At the age of nine, Lara survived a plane crash in the Himalayan mountains that led to the death of her mother. After miraculously surviving a ten-day solo trek from the crash site to Kathmandu, she spent the rest of her childhood under the close tutelage of her archeologist father — the late Earl of Abbingdon, Richard Croft.
At the age of 18, after the death of her father, Lara inherited the Croft estates and became Countess of Abbingdon. Since then she has been credited with the discovery of some 16 archeological sites of international significance.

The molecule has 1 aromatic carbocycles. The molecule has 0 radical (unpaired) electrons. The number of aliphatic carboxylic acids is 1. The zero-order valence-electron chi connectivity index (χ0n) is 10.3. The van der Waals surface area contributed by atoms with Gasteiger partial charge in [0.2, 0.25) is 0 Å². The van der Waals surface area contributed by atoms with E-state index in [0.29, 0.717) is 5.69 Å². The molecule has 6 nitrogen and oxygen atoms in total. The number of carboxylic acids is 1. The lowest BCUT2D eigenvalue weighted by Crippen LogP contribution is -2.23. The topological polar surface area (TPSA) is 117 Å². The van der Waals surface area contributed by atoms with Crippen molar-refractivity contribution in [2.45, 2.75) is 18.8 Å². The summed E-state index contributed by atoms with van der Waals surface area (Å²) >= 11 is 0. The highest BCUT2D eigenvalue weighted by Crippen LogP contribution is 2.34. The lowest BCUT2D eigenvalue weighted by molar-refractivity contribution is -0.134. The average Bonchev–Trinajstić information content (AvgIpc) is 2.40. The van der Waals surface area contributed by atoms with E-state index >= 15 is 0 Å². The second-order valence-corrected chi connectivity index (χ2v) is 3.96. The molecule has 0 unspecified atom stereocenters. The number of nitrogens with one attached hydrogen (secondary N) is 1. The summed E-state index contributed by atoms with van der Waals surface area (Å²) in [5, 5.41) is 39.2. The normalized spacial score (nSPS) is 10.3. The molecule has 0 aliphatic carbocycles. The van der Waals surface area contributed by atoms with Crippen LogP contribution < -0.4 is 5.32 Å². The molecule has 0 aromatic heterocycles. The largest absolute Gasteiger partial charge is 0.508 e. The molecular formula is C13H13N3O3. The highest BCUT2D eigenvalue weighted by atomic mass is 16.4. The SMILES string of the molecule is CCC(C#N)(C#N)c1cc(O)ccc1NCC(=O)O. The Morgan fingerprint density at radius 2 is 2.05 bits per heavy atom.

Lara Croft has been hailed both as an Archeological Wunderkind and a glorified Treasure Hunter, depending on who’s speaking. There are thousands of rumors surrounding Lara’s exploits, invariably involving the unexplained or outright unbelievable. Lady Croft herself is rarely available for comment, which further adds to the fog of mystery that surrounds her life and work.
Consequently, Lara Croft continues to be the focus of wild speculation and intense debate. Idealized and vilified in equal measure, she is perhaps one of the most fascinating and enigmatic figures of our times